Aruán Ortiz Trio, Vol. 1 (Digipack Edition)
Arúan Ortiz (p), Peter Slavov (b), Francisco Mela (d)
Aruán Ortiz recorded his first CD in 1996 for Universal Music on a project called The Island of Music, with both original and Cuban piano solo compositions.
He has been playing piano solo, with all kinds of groups and with musicians such as Salvador Salvador Niebla, Michele McCain, Julian Vaughn, Dave Pybus, Horacio Fumero and Peer Wyboris (who played with the legendary Tete Montoliu Trio), Monica Link, Dave Hollender, Ignacio Berroa, Danilo Pérez and Mayte Martin.
He has played in different festivals such as the Festival of Live Music in Vic, Catalonia, the Barcelona Jazz Festival, Montreux Jazz Festival 2000, and in clubs like Jamboree, LAuditori Barcelona, Clamores Jazz Club Madrid; in Boston, Wallys Jazz Club, Johnny Ds, Peabody Essex Museum, and the Berklee Performance Center.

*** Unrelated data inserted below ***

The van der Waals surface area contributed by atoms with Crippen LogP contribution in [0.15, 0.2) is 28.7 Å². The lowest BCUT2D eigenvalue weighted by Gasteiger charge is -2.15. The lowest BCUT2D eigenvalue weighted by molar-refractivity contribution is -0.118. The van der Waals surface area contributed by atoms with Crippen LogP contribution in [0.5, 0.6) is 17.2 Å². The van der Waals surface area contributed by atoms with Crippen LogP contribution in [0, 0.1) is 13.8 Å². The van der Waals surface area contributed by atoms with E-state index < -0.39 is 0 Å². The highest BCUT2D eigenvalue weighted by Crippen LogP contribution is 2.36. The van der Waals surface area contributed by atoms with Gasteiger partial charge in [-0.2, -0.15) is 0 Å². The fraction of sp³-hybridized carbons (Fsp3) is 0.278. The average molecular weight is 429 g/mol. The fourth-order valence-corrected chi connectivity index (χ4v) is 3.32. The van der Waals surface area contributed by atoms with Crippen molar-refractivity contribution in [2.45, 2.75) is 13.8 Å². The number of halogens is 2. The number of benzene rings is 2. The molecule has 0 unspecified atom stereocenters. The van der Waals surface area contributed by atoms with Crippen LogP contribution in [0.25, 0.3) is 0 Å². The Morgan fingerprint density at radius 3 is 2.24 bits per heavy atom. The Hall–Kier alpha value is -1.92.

This CD is a pure jazz gem with influences by Ornette Coleman, Chick Corea and Federico Mompou.
01. Invisible (3:38)
02. Pasos Perdidos (6:36)
03. Mompouana (5:24)
04. Burbujas (3:21)
05. Blanco o Negro (4:30)
06. Isósteles (5:05)
07. Recapitulación (5:05)
08. Paco Manzana (5:28)
09. Se Vale Soñar (10:48)
Recorded at WGBH Studio 1 in Boston, December 2003.
All music composed by Arúan Ortiz except #1 by Ornette Coleman and #8 co-written by Francisco Mela.
"The Aruán Ortiz Trio has a full ensemble sound that you can trace back to the early trios of Ahmad Jamal, Oscar Peterson, and Nat King Cole. At the same time, the tight ensemble passages tend to float and transform... again, harking back to [Bill] Evans and [Paul] Bley."
Jon Garelick -Boston Phoenix
"[Aruán Ortiz Trio, Vol.1], reveals the trio to be practitioners of what Eddie Palmieri calls 'jazz Latin.' Jazz takes precedence over the Latin feel... But the accompanying Cuban-accented rhythms and lyricism make the music fresh."
Bill Buttler -Boston Globe
"...This native of Santiago de Cuba celebrates the release of his heady modern jazz effort."
Larry Katz -Boston Herald
"An artist whose sonic constructs embrace a kind of concrete poetic sesibility."